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Suppose the Characteristic equation of a linear operator splits, i.e. $\operatorname{f}=\prod_{j=1}^{k}(x-c_j)^{d_j}$, where $c_j$ s are distinct eigenvalues of $T$. Now suppose $W_j$ is the eigenspace of the eigenvalue $c_j$. In general, is there any relation between $\dim W_j$ and $d_j$? I am having an intuition that $\dim W_j \leq d_j$. Is this correct and if it is, then why?

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It is perfectly correct, and the equality of dimensions, $\dim W_j$ (the so-called geometric multiplicity of the eigenvalue $c_j$) and $d_j$ (its algebraic multiplicity) for all $j$ is criterion for the diagonalisability of the matrix associated to the linear operator.

One reason for this to hold is that, denoting $A$ the associated matrix in some basis , for each $j$, we have a sequence of subspaces which ultimately stabilises:

$$\{0\}\subset \underset{\textstyle=\:W_j\strut}{\ker(A-c_jI)}\subset \ker(A-c_jI)^2\subset\dots\subset\ker(A-c_jI)^{r_j}=\ker(A-c_jI)^{r_j+1}=\dotsm$$ The value $r_j$ is the multiplicity of the eigenvalue $c_j$ in the minimal polynomial of the endomorphism, which is a divisor of its characteristic polynomial.

Now one $\ker(A-c_jI)^{r_j}$ is the characteristic subspace for the eigenvalue $c_i$ and one shows its dimension is the algebraic multiplicity $d_j$ of $c_j$, so $$\dim W_j\le \dim \ker(A-c_jI)^{r_j}=d_j.$$

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  • $\begingroup$ I do not know about Minimal polynomials ,can you give me an explanation that does not require any concept involving minimal polynomial. $\endgroup$ Commented Dec 24, 2019 at 12:15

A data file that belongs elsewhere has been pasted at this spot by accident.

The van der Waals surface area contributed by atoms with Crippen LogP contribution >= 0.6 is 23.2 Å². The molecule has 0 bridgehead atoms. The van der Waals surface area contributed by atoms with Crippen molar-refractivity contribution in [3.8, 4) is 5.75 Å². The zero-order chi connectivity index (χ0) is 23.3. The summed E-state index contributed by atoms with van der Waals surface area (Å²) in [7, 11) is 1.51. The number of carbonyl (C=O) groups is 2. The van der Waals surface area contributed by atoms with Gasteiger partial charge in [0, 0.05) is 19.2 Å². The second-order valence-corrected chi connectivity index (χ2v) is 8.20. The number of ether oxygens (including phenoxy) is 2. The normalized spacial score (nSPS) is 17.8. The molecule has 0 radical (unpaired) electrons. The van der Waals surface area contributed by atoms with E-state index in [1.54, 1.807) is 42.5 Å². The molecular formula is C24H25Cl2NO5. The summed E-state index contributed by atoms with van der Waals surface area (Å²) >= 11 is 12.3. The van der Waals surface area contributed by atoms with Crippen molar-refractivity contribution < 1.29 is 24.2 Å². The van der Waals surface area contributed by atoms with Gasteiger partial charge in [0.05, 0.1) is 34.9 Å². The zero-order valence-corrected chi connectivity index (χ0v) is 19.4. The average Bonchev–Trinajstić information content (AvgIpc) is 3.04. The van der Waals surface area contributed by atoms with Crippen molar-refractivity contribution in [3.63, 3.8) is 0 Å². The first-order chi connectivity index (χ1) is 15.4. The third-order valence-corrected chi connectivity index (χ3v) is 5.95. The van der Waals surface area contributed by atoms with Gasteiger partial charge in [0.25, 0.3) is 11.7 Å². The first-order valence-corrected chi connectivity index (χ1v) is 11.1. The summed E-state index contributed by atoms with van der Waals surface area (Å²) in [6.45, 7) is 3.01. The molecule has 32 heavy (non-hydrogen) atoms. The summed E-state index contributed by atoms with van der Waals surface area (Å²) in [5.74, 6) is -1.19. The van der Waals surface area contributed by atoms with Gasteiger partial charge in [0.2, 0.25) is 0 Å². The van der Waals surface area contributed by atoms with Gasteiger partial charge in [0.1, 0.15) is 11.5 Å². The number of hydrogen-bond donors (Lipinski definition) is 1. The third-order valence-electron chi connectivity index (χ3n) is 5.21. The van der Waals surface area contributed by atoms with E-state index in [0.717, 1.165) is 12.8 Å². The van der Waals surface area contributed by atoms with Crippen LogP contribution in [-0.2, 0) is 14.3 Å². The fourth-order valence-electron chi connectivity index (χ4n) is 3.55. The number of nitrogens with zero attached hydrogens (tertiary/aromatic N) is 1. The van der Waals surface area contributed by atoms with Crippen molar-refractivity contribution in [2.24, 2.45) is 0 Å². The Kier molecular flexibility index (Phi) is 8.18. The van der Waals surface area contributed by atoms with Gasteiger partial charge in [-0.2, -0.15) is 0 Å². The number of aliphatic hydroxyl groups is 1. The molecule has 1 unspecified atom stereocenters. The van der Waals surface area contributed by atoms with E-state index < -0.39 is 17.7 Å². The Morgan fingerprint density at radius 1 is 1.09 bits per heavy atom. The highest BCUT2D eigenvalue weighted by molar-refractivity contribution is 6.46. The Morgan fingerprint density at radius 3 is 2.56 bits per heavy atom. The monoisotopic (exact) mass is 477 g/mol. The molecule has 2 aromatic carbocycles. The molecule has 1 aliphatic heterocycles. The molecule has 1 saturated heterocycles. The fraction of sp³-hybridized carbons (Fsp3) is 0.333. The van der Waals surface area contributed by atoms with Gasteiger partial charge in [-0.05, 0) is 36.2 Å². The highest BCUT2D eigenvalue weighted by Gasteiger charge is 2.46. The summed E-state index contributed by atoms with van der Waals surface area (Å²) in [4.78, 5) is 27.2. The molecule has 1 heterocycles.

• $\begingroup$ I don't have one in mind at the moment, but it's not hard to understand this notion: by Hamilton-Cayley, an endomorphism (or its matrix) is a root of its characteristic polynomial, so it is a root of a polynomial of minimum degree (just as in the case of algebraic numbers). This polynomial is a generator of the ideal $\{p\in K[X]\mid p(A)=0\}$. Is it clear? $\endgroup$
    – Bernard
    Commented Dec 24, 2019 at 12:21
  • $\begingroup$ What is ideal?I am not aquainted to ring theory.......... $\endgroup$ Commented Dec 24, 2019 at 12:24
  • $\begingroup$ A subgroup for addition, stable upon multiplication by elements of the fing. A principal ideal is simply the set of multiples of an element. It happens that $\mathbf Z$ and $K[X]$ (K being a field) are rings with all ideals being principal (so-called PIDs) for the simple reason that both have a Euclidean division. $\endgroup$
    – Bernard
    Commented Dec 24, 2019 at 12:28
  • $\begingroup$ I have not yet studied Rings. $\endgroup$ Commented Dec 24, 2019 at 12:34

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